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Upcoming Tax Increases - NIC and Dividend Tax
Upcoming Tax Increases - NIC and Dividend Tax


As you may well know, increases to National Insurance (NIC) and dividend tax were recently announced.

Taking effect from April 2022, these increases will be repackaged, in part, as a Levy from April 2023.

This Levy will also affect retired people still working from April 2023



Changes to NIC


From April 2022, employees, employers and the self-employed will see increases in their Class 1 (employers and employees) and Class 4 (the self-employed and business partners) contributions of 1.25%.

From April 2023, assuming that HMRC can adapt their system in time, this increase will be renamed as the ‘Health and Social Care Levy’ and will be shown as a separate deduction on payslips and self-assessment statements.

From April 2023, the new Levy will also be payable by individuals who continue to work above the State Pension Age. As it currently stands, pensioners who fall into this category pay no NIC deductions.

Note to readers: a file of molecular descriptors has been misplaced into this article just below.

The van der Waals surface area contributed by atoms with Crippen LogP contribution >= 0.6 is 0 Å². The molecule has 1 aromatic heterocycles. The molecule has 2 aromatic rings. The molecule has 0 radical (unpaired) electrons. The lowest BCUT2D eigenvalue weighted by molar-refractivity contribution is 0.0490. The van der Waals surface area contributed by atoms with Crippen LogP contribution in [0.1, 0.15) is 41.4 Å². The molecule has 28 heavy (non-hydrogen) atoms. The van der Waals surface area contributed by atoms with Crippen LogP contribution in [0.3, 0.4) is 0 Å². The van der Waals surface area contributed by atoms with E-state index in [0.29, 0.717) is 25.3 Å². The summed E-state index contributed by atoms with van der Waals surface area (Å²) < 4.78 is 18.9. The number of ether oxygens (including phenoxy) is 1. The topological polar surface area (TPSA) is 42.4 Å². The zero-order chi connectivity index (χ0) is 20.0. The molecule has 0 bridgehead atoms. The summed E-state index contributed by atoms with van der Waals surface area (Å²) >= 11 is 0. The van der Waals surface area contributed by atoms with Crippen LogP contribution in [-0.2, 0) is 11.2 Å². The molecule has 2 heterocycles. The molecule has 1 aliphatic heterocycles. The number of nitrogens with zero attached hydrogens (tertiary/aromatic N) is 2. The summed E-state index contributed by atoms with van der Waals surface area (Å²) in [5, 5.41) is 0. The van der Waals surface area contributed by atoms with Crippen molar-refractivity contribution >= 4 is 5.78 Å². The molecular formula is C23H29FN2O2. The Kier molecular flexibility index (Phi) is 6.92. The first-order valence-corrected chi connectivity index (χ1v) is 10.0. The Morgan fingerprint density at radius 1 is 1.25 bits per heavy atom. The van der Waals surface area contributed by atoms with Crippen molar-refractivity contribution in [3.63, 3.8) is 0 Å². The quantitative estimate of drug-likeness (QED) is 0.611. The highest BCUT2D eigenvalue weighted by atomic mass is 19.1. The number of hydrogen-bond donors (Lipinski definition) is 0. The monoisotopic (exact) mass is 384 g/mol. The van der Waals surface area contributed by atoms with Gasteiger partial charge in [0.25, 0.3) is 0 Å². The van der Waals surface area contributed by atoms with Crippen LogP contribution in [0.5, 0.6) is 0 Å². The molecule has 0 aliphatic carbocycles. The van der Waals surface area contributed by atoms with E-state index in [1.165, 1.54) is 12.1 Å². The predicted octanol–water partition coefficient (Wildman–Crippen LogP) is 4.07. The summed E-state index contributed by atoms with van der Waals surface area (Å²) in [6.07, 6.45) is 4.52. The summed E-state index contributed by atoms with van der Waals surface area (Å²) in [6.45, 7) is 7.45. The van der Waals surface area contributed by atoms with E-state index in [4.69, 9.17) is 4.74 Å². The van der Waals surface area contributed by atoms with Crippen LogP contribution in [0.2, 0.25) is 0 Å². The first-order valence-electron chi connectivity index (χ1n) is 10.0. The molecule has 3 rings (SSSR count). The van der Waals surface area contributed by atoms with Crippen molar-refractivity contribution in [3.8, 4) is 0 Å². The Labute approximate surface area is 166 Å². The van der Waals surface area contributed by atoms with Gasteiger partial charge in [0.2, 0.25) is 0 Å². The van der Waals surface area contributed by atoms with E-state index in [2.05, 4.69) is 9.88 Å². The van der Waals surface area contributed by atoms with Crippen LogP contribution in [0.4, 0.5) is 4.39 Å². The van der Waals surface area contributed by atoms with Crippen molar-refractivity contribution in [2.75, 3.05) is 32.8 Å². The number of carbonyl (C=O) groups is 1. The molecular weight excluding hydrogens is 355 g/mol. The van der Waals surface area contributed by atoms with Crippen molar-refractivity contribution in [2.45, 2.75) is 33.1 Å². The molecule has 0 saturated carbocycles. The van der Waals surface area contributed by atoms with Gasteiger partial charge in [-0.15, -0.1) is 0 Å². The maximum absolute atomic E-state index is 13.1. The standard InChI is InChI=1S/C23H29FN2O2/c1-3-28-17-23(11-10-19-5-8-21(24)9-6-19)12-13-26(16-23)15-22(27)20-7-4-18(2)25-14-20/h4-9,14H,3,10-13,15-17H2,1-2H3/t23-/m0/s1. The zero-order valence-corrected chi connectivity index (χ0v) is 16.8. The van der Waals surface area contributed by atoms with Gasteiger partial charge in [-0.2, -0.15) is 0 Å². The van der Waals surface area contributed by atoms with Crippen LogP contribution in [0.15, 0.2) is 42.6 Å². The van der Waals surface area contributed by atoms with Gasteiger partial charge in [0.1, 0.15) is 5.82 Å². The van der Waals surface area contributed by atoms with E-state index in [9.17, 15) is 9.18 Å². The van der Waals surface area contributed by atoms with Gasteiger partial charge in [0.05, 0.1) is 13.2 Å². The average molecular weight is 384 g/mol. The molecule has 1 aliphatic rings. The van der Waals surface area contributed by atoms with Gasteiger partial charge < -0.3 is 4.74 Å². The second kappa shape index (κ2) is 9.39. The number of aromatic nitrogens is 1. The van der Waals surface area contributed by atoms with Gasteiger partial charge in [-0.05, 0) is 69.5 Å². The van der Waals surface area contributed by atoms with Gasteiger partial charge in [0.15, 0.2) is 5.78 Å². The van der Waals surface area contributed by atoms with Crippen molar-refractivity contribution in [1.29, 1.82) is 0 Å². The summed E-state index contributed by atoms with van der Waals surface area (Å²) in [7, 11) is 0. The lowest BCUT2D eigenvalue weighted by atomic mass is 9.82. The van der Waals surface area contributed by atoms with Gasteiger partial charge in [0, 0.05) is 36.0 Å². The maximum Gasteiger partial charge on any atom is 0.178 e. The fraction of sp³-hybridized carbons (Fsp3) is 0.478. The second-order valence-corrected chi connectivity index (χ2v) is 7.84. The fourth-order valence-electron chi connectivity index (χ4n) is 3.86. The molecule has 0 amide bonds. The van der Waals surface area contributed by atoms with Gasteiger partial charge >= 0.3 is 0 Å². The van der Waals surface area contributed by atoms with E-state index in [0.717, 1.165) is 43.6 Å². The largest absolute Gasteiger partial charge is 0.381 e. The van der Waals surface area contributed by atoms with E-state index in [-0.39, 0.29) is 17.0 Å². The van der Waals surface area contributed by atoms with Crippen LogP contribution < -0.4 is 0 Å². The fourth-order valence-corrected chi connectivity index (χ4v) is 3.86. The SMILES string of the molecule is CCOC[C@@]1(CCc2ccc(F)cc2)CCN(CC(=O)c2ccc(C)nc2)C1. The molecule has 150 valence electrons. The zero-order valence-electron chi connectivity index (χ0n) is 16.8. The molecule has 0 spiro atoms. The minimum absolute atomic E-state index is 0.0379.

Class 2 and Class 3 NIC deductions will not be affected by these changes. Most employers will not pay the 1.25% increase in their Class 1 contributions for 2022-23 or the new Levy from April 2023, as both will be covered by the present employment allowance (£4,000 in 2021-22). It is estimated that 70 per cent of the money raised from businesses will come from the largest one per cent of businesses – those with at least 250 employees.



Changes to Dividend Tax


Both directors and shareholders ought to note that a similar 1.25% hike in the rates of tax they pay on dividends will also apply from April 2022.

From April 2022, the dividend tax increases will apply as follows:


  1. Basic rate taxpayers will see an increase from the present 7.5% to 8.75%.
  2. Higher rate taxpayers will see an increase from 32.5% to 33.75%.
  3. Additional rate taxpayers will see an increase from 38.1% to 39.35%.


This change will apply UK-wide. It will be confirmed as part of the next Budget and legislated for in the next Finance Bill.

The present £2,000 tax-free dividend allowance will continue, and due to the £2,000 tax-free dividend allowance and the personal allowance, around 60 per cent of individuals with dividend income outside of ISAs are not expected to pay any dividend tax or be affected by this change in 2022-23.

The change will affect director/shareholders who have adopted a high dividend, low salary approach to reduce their NIC footprint.



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